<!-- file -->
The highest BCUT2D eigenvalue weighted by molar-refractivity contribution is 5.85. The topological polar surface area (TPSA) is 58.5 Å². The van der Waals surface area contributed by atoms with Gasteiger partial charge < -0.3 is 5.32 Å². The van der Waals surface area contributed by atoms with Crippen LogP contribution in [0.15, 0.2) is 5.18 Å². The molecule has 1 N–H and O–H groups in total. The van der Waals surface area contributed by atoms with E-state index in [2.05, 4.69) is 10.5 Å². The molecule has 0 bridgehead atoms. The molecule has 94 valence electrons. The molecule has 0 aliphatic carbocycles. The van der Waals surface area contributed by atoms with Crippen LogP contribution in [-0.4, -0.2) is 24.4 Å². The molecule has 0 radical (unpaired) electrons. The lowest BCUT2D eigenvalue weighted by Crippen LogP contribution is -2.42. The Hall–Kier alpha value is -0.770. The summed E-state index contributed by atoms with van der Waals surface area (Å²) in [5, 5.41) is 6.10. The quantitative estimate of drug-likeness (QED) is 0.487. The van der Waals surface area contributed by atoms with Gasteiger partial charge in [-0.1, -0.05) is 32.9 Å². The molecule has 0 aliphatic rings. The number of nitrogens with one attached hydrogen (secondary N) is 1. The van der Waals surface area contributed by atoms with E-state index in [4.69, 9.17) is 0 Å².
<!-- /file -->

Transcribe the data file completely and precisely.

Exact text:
The highest BCUT2D eigenvalue weighted by molar-refractivity contribution is 5.85. The topological polar surface area (TPSA) is 58.5 Å². The van der Waals surface area contributed by atoms with Gasteiger partial charge < -0.3 is 5.32 Å². The van der Waals surface area contributed by atoms with Crippen LogP contribution in [0.15, 0.2) is 5.18 Å². The molecule has 1 N–H and O–H groups in total. The van der Waals surface area contributed by atoms with E-state index in [2.05, 4.69) is 10.5 Å². The molecule has 0 bridgehead atoms. The molecule has 94 valence electrons. The molecule has 0 aliphatic carbocycles. The van der Waals surface area contributed by atoms with Crippen LogP contribution in [-0.4, -0.2) is 24.4 Å². The molecule has 0 radical (unpaired) electrons. The lowest BCUT2D eigenvalue weighted by Crippen LogP contribution is -2.42. The Hall–Kier alpha value is -0.770. The summed E-state index contributed by atoms with van der Waals surface area (Å²) in [5, 5.41) is 6.10. The quantitative estimate of drug-likeness (QED) is 0.487. The van der Waals surface area contributed by atoms with Gasteiger partial charge in [-0.1, -0.05) is 32.9 Å². The molecule has 0 aliphatic rings. The number of nitrogens with one attached hydrogen (secondary N) is 1. The van der Waals surface area contributed by atoms with E-state index in [4.69, 9.17) is 0 Å².